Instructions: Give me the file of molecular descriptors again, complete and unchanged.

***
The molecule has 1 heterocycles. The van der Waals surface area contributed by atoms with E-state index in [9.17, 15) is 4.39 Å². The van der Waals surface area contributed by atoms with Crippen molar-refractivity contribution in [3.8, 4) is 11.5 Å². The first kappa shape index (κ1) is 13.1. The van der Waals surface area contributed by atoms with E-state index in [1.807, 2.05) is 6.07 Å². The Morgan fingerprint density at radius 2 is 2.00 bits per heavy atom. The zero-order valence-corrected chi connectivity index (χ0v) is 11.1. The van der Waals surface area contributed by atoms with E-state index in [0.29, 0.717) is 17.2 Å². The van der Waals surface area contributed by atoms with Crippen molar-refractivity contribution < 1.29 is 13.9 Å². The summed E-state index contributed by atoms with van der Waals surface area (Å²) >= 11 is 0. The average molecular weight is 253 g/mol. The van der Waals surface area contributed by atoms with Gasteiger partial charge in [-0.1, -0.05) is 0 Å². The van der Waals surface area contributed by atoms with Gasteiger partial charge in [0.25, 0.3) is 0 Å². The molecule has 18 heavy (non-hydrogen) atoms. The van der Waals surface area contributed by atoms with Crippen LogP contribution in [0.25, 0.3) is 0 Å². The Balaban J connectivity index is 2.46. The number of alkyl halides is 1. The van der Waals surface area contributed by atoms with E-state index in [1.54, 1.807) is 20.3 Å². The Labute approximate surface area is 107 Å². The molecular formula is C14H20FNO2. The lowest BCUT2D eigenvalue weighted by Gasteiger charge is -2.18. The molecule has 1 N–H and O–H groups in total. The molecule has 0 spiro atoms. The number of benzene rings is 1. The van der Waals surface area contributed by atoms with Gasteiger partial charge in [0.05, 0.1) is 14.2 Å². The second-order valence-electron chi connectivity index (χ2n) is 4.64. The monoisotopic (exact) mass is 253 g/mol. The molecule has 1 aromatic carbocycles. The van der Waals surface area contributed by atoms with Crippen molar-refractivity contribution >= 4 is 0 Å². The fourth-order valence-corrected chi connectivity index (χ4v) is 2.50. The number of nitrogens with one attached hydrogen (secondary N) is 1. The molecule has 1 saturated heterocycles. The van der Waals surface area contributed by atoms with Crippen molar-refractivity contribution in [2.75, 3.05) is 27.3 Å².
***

The molecule has 1 heterocycles. The van der Waals surface area contributed by atoms with E-state index in [9.17, 15) is 4.39 Å². The van der Waals surface area contributed by atoms with Crippen molar-refractivity contribution in [3.8, 4) is 11.5 Å². The first kappa shape index (κ1) is 13.1. The van der Waals surface area contributed by atoms with E-state index in [1.807, 2.05) is 6.07 Å². The Morgan fingerprint density at radius 2 is 2.00 bits per heavy atom. The zero-order valence-corrected chi connectivity index (χ0v) is 11.1. The van der Waals surface area contributed by atoms with E-state index in [0.29, 0.717) is 17.2 Å². The van der Waals surface area contributed by atoms with Crippen molar-refractivity contribution < 1.29 is 13.9 Å². The summed E-state index contributed by atoms with van der Waals surface area (Å²) >= 11 is 0. The average molecular weight is 253 g/mol. The van der Waals surface area contributed by atoms with Gasteiger partial charge in [-0.1, -0.05) is 0 Å². The van der Waals surface area contributed by atoms with Gasteiger partial charge in [0.25, 0.3) is 0 Å². The molecule has 18 heavy (non-hydrogen) atoms. The van der Waals surface area contributed by atoms with Crippen LogP contribution in [0.25, 0.3) is 0 Å². The Balaban J connectivity index is 2.46. The number of alkyl halides is 1. The van der Waals surface area contributed by atoms with E-state index in [1.54, 1.807) is 20.3 Å². The Labute approximate surface area is 107 Å². The molecular formula is C14H20FNO2. The lowest BCUT2D eigenvalue weighted by Gasteiger charge is -2.18. The molecule has 1 N–H and O–H groups in total. The molecule has 0 spiro atoms. The number of benzene rings is 1. The van der Waals surface area contributed by atoms with Gasteiger partial charge in [0.05, 0.1) is 14.2 Å². The second-order valence-electron chi connectivity index (χ2n) is 4.64. The monoisotopic (exact) mass is 253 g/mol. The molecule has 1 aromatic carbocycles. The van der Waals surface area contributed by atoms with Crippen molar-refractivity contribution >= 4 is 0 Å². The fourth-order valence-corrected chi connectivity index (χ4v) is 2.50. The number of nitrogens with one attached hydrogen (secondary N) is 1. The molecule has 1 saturated heterocycles. The van der Waals surface area contributed by atoms with Crippen molar-refractivity contribution in [2.75, 3.05) is 27.3 Å².